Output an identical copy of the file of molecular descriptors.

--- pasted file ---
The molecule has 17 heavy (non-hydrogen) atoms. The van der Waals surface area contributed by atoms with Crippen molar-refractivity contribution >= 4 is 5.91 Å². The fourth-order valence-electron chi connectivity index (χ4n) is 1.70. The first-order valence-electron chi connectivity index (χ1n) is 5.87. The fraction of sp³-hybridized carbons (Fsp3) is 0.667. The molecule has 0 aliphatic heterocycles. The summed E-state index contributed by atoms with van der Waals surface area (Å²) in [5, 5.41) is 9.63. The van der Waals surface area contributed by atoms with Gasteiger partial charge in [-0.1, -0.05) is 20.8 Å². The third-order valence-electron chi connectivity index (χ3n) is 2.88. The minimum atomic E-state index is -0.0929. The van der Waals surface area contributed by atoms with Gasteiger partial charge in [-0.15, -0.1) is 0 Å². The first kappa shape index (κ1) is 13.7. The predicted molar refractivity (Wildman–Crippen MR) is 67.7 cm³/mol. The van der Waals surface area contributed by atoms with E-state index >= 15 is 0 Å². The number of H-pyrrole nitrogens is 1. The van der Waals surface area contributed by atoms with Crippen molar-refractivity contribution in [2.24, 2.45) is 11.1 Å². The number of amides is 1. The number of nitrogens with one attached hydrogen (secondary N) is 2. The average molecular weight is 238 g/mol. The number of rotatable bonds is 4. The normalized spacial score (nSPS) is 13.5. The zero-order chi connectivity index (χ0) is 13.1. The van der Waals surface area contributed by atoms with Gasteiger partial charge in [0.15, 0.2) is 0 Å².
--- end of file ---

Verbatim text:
The molecule has 17 heavy (non-hydrogen) atoms. The van der Waals surface area contributed by atoms with Crippen molar-refractivity contribution >= 4 is 5.91 Å². The fourth-order valence-electron chi connectivity index (χ4n) is 1.70. The first-order valence-electron chi connectivity index (χ1n) is 5.87. The fraction of sp³-hybridized carbons (Fsp3) is 0.667. The molecule has 0 aliphatic heterocycles. The summed E-state index contributed by atoms with van der Waals surface area (Å²) in [5, 5.41) is 9.63. The van der Waals surface area contributed by atoms with Gasteiger partial charge in [-0.1, -0.05) is 20.8 Å². The third-order valence-electron chi connectivity index (χ3n) is 2.88. The minimum atomic E-state index is -0.0929. The van der Waals surface area contributed by atoms with Gasteiger partial charge in [-0.15, -0.1) is 0 Å². The first kappa shape index (κ1) is 13.7. The predicted molar refractivity (Wildman–Crippen MR) is 67.7 cm³/mol. The van der Waals surface area contributed by atoms with E-state index >= 15 is 0 Å². The number of H-pyrrole nitrogens is 1. The van der Waals surface area contributed by atoms with Crippen molar-refractivity contribution in [2.24, 2.45) is 11.1 Å². The number of amides is 1. The number of nitrogens with one attached hydrogen (secondary N) is 2. The average molecular weight is 238 g/mol. The number of rotatable bonds is 4. The normalized spacial score (nSPS) is 13.5. The zero-order chi connectivity index (χ0) is 13.1. The van der Waals surface area contributed by atoms with Gasteiger partial charge in [0.15, 0.2) is 0 Å².